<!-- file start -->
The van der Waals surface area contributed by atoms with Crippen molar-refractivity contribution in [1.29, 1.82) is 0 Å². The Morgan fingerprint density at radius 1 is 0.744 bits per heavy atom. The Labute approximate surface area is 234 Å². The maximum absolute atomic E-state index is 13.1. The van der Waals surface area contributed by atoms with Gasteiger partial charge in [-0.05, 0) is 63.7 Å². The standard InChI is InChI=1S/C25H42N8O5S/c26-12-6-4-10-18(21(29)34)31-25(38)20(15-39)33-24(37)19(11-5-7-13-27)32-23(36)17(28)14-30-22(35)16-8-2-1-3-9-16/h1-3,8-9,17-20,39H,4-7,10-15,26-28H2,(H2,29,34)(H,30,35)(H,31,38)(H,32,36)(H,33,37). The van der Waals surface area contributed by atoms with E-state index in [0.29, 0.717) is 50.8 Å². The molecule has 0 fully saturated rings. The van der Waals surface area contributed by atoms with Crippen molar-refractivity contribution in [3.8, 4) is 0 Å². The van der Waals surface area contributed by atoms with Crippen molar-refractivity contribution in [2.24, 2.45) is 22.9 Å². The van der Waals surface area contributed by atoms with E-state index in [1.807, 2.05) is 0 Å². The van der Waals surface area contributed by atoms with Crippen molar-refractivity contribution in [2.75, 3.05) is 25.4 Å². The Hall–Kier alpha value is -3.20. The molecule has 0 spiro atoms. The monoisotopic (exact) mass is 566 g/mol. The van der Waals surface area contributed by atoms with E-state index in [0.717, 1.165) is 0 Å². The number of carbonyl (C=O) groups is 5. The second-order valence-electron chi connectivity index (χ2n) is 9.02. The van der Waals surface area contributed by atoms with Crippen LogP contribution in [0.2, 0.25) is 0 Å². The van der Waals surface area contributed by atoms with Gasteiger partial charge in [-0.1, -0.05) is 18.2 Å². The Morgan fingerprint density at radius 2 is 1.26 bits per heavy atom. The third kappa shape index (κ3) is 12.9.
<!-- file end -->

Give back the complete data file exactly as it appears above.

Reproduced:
The van der Waals surface area contributed by atoms with Crippen molar-refractivity contribution in [1.29, 1.82) is 0 Å². The Morgan fingerprint density at radius 1 is 0.744 bits per heavy atom. The Labute approximate surface area is 234 Å². The maximum absolute atomic E-state index is 13.1. The van der Waals surface area contributed by atoms with Gasteiger partial charge in [-0.05, 0) is 63.7 Å². The standard InChI is InChI=1S/C25H42N8O5S/c26-12-6-4-10-18(21(29)34)31-25(38)20(15-39)33-24(37)19(11-5-7-13-27)32-23(36)17(28)14-30-22(35)16-8-2-1-3-9-16/h1-3,8-9,17-20,39H,4-7,10-15,26-28H2,(H2,29,34)(H,30,35)(H,31,38)(H,32,36)(H,33,37). The van der Waals surface area contributed by atoms with E-state index in [0.29, 0.717) is 50.8 Å². The molecule has 0 fully saturated rings. The van der Waals surface area contributed by atoms with Crippen molar-refractivity contribution in [3.8, 4) is 0 Å². The van der Waals surface area contributed by atoms with Crippen molar-refractivity contribution in [2.24, 2.45) is 22.9 Å². The van der Waals surface area contributed by atoms with E-state index in [1.807, 2.05) is 0 Å². The van der Waals surface area contributed by atoms with Crippen molar-refractivity contribution in [2.75, 3.05) is 25.4 Å². The Hall–Kier alpha value is -3.20. The molecule has 0 spiro atoms. The monoisotopic (exact) mass is 566 g/mol. The van der Waals surface area contributed by atoms with E-state index in [0.717, 1.165) is 0 Å². The number of carbonyl (C=O) groups is 5. The second-order valence-electron chi connectivity index (χ2n) is 9.02. The van der Waals surface area contributed by atoms with Crippen LogP contribution in [0.2, 0.25) is 0 Å². The van der Waals surface area contributed by atoms with Gasteiger partial charge in [-0.1, -0.05) is 18.2 Å². The Morgan fingerprint density at radius 2 is 1.26 bits per heavy atom. The third kappa shape index (κ3) is 12.9.